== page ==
Michael Fiveland answered the door of his north Minneapolis home on Friday, surprised to see Pastor Harding Smith on his doorstep flanked by a group of activists and reporters.
When Smith, of the Spiritual Church of God in Brooklyn Center, asked Fiveland how he's coping in the wake of the "senseless murder," Fiveland asked the pastor which senseless murder he was referring to.
Shootings are so common in the neighborhood, that the murder of a homeowner inside his home might not strike some as cause for alarm. But for the community activists who went door to door on Thursday, the Jan. 31 death of 69-year-old Thomas Sonnenberg was reason enough to take a walk through the neighborhood to allay fears.
Sonnenberg died after opening his door to 20-year-old Devon Parker. Police say Parker told Sonnenberg he was being chased by people who wanted to hurt him. After he was inside the home, Parker shot Sonnenberg with a gun the older man wore on his hip, police said. Authorities have since charged him with second-degree murder.
Fiveland, who lives four blocks away, received a flier from Smith with information from the Minneapolis Police Department. Smith also give him one of his business cards.
"I want you to give me a call. We're trying to ease the fear in the community," Smith said. "A lot of people have been paralyzed by the recent murder. So we're going door to door, and we want you to feel free to reach out anytime. OK? Thank you. Have a good day."
After Smith headed to the next house, Fiveland stood in his doorway and said he appreciated the visit. But he said things aren't too bad on his block.
"I feel safe; it's OK here," Fiveland said. "Sometimes -- more in the summer -- it's more bad here. But it's pretty nice around here. I haven't had too many problems."
Minneapolis police Lt. Michael Friestleben said this section of the city's north side, largely made up of single-family homes and duplexes, generally is quiet. But he said officers do respond to occasional robberies or gang-related violence. Some of the homes on the block on Fiveland's block have neighborhood watch signs posted in the front yards that say, "We Watch - We Call."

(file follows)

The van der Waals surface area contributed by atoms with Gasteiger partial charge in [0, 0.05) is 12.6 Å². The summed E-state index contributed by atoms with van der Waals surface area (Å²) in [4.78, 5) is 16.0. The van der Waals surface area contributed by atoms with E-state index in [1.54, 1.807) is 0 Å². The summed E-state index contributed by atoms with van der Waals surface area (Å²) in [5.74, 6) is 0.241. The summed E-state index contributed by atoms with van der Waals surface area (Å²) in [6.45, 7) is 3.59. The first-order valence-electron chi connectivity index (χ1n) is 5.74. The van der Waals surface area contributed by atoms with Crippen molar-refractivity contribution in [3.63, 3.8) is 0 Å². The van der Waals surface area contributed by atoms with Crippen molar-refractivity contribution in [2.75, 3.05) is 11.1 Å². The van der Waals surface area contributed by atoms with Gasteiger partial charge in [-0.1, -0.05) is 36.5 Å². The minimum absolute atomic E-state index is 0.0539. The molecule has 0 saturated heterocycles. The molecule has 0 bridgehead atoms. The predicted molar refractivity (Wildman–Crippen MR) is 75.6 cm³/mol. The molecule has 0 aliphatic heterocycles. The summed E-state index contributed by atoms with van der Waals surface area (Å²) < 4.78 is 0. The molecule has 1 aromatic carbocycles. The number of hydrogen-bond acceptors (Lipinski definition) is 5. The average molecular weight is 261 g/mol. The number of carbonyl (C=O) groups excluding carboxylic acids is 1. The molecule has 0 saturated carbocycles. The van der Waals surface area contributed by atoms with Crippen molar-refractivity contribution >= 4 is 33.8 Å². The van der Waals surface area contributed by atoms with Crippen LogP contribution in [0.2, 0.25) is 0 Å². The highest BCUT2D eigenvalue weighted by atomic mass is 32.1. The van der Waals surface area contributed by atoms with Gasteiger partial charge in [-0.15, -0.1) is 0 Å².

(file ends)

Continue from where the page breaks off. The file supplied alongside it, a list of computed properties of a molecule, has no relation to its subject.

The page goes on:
Friestleben said residents should call 911 if they don't feel comfortable answering their doors or if they see a suspicious person.
"If something doesn't seem right, call us and we'll sort it out for you," he tells them. "And if you're doing that you're keeping your neighborhood safe... you should be watching your neighbor's back."
Some are calling Sonnenberg a good Samaritan because he helped a stranger in apparent need.
For some of the clergymen walking the block, answering the door to help isn't always the best move. Pastor William Milligan said when a stranger knocks on his door asking for help he considers one factor right away.
"First of all, is this something where you have to come in my house?" Milligan said he would ask. "Or can I call 911 and you wait outside?"
Milligan said he has opened his door to women who've asked for help escaping abusive partners.
He understands some people feel safer with a gun in the home, but he says there are risks that come along with that.
"If you choose to keep a firearm in the house, that's a personal decision that you make," Milligan said of Sonnenberg. "People have been killed with their firearm as we've noticed and children have been killed with firearms in the house."
When asked if they would open their doors to strangers, or whether Sonnenberg's death made them reluctant to help someone on their death, some Twin Cities area residents say they would be willing to help some people in certain situations.
Carol Henderson, of Minneapolis, said she would rather call 911 for someone than let the person in. However, the senior citizen said there are a few situations in which she would be willing to unlock her door.
"For example, I would help, probably, a woman with a child or child without hesitating at all," she said.
Henderson said she lives in a relatively safe neighborhood but is still careful to avoid potentially dangerous situations.
"All my life, I've been conditioned to know that I am more likely to be a victim of a crime because I'm a woman and smaller than a man and look more vulnerable," she said.
Henderson said she thinks Sonnenberg likely meant well when he let Parker into his home. But she wouldn't have done it.
About half an hour away, 75-year-old Eardley Ham lives alone in a townhouse in suburban Woodbury. He keeps his front storm door locked so he can open his front door to talk to anyone on his doorstep without giving them access to his home.
"I would never open the door until I found out who they were and what they wanted," Ham said. "And if it were a service person, from NSP or whatever, they had to show credentials or they didn't get in the house. And that's just been the way I've been for as long as I can remember."
Parker was sentenced Thursday to serve nearly three years in prison for a third-degree assault from 2011 and a 2012 crime against a transit operator charge. His bail is set at $2 million on the murder charge and a hearing is scheduled for next week.